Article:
• Creation Stories– Oposenta (Walter Paul) from  Sitansisk (St. Mary’s First Nation). 

A storyteller shares a creation story to help explain to the listeners about their role in the universe. 

A creation story:

  •  tells the listeners about their origin and the origin of the world in which they live.
  • explains events that happen through the actions of supernatural beings.
  • provides the listener with lessons on how to live their lives. Of course, tricksters (transformers) are responsible for both providing the necessities that makes the listener’s life possible and the hardships that makes the listener’s life a bit of a struggle. 

For thousands of years, the Wolastoqewiyik of the Atlantic region have lived and continue to live along the St. John River Valley. They have stories that tell of changes to the center of their world.  One such story is about a nearby mountain called Putuwosuwi-Wocuhsis (little Council Mountain), a dormant volcano.

The valley nourished the Wolastoqewiyik so well that the people became unmindful of their good fortune and forgot the ways that the mountain, the river, the plants, and the animals had taught them. The spirit of the valley was a black bear called Muwin.  Glooscap and Muwin were standing at the top of the mountain watching the village below. Glooscap was not happy with the people. Immediately the creator instructed Muwin to go down and warn them of their backsliding, but the people ignore the warnings. Muwin returned to Glooscap informing the creator of the peoples’ refusal to return to their ancestral teachings and ceremony.  Again, Glooscap angrily instructed Muwin to go back down to the village to warn them of their waywardness.   Muwin got so angry that he came roaring down from top of the mountain.  Black bears running up hill are breathlessly fast.  But because Muwin has short front legs, Muwin sometimes slides and tumbles coming down the mountain, bringing down half of the mountain, covering the valley floor, creating islands on the river and covering the village of  Ek pah hak and all the people there.  Only a few survived, those who were out hunting, fishing, and gathering. Several years later, the people returned to the newly created land formations. To this day, Putuwosuwi-Wocuhsis and Eh pah hak holds its place in the people’s history. The bear (Muwin) symbolizes the lava flow.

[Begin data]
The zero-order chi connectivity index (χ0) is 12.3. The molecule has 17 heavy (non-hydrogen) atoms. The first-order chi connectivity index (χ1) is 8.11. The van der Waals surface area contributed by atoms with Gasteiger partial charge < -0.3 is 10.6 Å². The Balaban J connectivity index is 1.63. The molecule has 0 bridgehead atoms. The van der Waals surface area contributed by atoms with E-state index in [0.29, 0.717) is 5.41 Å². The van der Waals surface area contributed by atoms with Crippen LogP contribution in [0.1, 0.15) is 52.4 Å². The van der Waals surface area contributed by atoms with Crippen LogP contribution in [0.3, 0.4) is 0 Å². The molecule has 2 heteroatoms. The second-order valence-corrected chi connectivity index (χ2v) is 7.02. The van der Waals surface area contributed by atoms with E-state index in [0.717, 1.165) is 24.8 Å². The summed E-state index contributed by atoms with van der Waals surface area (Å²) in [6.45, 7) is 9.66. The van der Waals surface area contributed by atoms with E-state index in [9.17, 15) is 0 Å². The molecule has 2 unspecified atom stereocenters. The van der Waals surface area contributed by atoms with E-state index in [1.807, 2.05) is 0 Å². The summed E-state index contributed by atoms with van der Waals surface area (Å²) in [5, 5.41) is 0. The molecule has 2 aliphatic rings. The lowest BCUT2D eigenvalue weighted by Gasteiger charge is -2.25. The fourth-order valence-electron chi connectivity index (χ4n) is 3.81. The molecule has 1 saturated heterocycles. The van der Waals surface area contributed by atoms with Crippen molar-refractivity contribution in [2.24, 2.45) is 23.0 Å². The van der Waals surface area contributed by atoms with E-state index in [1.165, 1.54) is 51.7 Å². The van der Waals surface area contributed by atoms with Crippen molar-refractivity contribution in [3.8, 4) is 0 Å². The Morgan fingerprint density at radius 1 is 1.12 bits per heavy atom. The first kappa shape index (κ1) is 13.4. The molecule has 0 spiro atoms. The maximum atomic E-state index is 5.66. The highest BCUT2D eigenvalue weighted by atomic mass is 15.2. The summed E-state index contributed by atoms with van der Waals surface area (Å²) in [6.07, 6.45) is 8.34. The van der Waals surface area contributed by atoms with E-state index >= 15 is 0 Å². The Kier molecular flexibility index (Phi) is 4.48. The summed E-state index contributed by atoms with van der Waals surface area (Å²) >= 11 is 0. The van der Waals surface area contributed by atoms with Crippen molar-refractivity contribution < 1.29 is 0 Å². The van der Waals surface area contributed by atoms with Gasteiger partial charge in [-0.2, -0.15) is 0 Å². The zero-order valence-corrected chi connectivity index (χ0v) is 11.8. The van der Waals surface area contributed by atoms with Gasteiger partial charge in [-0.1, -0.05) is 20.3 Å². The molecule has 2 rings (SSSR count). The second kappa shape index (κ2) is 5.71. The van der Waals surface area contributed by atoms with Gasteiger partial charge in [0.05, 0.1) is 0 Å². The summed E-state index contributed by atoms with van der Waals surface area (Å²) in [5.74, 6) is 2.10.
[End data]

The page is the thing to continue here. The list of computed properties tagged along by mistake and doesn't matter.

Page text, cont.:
Today the creation stories of the Wolastoqewiyik still ripple out from the center of their lives – the place they come from and return too. It is the place of the bear, the river, the mountain, and the Islands.  Storytellers continue to remind listeners that the stories represent their past/present/future beliefs. 

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